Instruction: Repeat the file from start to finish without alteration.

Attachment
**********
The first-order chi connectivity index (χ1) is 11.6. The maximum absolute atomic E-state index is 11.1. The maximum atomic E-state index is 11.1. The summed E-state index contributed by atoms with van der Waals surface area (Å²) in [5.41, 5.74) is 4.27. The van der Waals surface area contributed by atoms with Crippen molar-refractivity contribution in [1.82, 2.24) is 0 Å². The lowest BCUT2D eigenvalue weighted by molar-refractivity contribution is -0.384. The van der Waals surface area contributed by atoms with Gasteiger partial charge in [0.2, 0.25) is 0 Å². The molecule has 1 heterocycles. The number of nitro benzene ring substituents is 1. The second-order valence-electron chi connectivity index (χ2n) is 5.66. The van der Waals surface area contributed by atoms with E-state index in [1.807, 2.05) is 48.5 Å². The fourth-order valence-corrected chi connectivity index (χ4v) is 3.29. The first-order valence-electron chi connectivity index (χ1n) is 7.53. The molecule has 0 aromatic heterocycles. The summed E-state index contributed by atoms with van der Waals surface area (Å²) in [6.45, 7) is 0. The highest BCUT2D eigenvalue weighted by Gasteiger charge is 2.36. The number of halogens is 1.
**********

The first-order chi connectivity index (χ1) is 11.6. The maximum absolute atomic E-state index is 11.1. The maximum atomic E-state index is 11.1. The summed E-state index contributed by atoms with van der Waals surface area (Å²) in [5.41, 5.74) is 4.27. The van der Waals surface area contributed by atoms with Crippen molar-refractivity contribution in [1.82, 2.24) is 0 Å². The lowest BCUT2D eigenvalue weighted by molar-refractivity contribution is -0.384. The van der Waals surface area contributed by atoms with Gasteiger partial charge in [0.2, 0.25) is 0 Å². The molecule has 1 heterocycles. The number of nitro benzene ring substituents is 1. The second-order valence-electron chi connectivity index (χ2n) is 5.66. The van der Waals surface area contributed by atoms with E-state index in [1.807, 2.05) is 48.5 Å². The fourth-order valence-corrected chi connectivity index (χ4v) is 3.29. The first-order valence-electron chi connectivity index (χ1n) is 7.53. The molecule has 0 aromatic heterocycles. The summed E-state index contributed by atoms with van der Waals surface area (Å²) in [6.45, 7) is 0. The highest BCUT2D eigenvalue weighted by Gasteiger charge is 2.36. The number of halogens is 1.